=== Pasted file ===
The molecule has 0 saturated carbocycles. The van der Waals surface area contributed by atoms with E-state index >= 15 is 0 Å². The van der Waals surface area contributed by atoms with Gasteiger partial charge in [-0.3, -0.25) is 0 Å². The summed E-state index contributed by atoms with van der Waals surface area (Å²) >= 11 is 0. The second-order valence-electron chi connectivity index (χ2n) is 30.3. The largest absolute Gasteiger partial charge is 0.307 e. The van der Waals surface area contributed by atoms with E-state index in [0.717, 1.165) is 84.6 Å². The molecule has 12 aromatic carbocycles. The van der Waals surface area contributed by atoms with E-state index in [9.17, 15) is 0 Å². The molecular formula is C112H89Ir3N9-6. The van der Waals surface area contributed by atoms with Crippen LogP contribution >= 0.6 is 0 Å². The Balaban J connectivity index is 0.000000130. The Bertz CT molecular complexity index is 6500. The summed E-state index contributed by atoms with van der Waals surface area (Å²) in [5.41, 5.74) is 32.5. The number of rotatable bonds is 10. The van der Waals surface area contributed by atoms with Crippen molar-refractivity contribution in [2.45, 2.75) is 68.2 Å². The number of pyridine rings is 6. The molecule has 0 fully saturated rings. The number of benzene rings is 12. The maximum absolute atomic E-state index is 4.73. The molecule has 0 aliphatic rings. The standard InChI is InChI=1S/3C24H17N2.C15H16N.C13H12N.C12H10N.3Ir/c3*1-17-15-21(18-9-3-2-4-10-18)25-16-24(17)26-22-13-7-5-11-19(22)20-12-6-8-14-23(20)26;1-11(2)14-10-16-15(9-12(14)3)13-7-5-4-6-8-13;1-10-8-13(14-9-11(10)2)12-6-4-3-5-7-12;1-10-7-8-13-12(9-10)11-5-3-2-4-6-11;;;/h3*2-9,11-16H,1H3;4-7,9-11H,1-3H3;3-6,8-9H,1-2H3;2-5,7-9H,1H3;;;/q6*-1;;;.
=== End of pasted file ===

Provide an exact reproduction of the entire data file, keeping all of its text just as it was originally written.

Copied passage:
The molecule has 0 saturated carbocycles. The van der Waals surface area contributed by atoms with E-state index >= 15 is 0 Å². The van der Waals surface area contributed by atoms with Gasteiger partial charge in [-0.3, -0.25) is 0 Å². The summed E-state index contributed by atoms with van der Waals surface area (Å²) >= 11 is 0. The second-order valence-electron chi connectivity index (χ2n) is 30.3. The largest absolute Gasteiger partial charge is 0.307 e. The van der Waals surface area contributed by atoms with E-state index in [0.717, 1.165) is 84.6 Å². The molecule has 12 aromatic carbocycles. The van der Waals surface area contributed by atoms with E-state index in [9.17, 15) is 0 Å². The molecular formula is C112H89Ir3N9-6. The van der Waals surface area contributed by atoms with Crippen LogP contribution >= 0.6 is 0 Å². The Balaban J connectivity index is 0.000000130. The Bertz CT molecular complexity index is 6500. The summed E-state index contributed by atoms with van der Waals surface area (Å²) in [5.41, 5.74) is 32.5. The number of rotatable bonds is 10. The van der Waals surface area contributed by atoms with Crippen molar-refractivity contribution in [2.45, 2.75) is 68.2 Å². The number of pyridine rings is 6. The molecule has 0 fully saturated rings. The number of benzene rings is 12. The maximum absolute atomic E-state index is 4.73. The molecule has 0 aliphatic rings. The standard InChI is InChI=1S/3C24H17N2.C15H16N.C13H12N.C12H10N.3Ir/c3*1-17-15-21(18-9-3-2-4-10-18)25-16-24(17)26-22-13-7-5-11-19(22)20-12-6-8-14-23(20)26;1-11(2)14-10-16-15(9-12(14)3)13-7-5-4-6-8-13;1-10-8-13(14-9-11(10)2)12-6-4-3-5-7-12;1-10-7-8-13-12(9-10)11-5-3-2-4-6-11;;;/h3*2-9,11-16H,1H3;4-7,9-11H,1-3H3;3-6,8-9H,1-2H3;2-5,7-9H,1H3;;;/q6*-1;;;.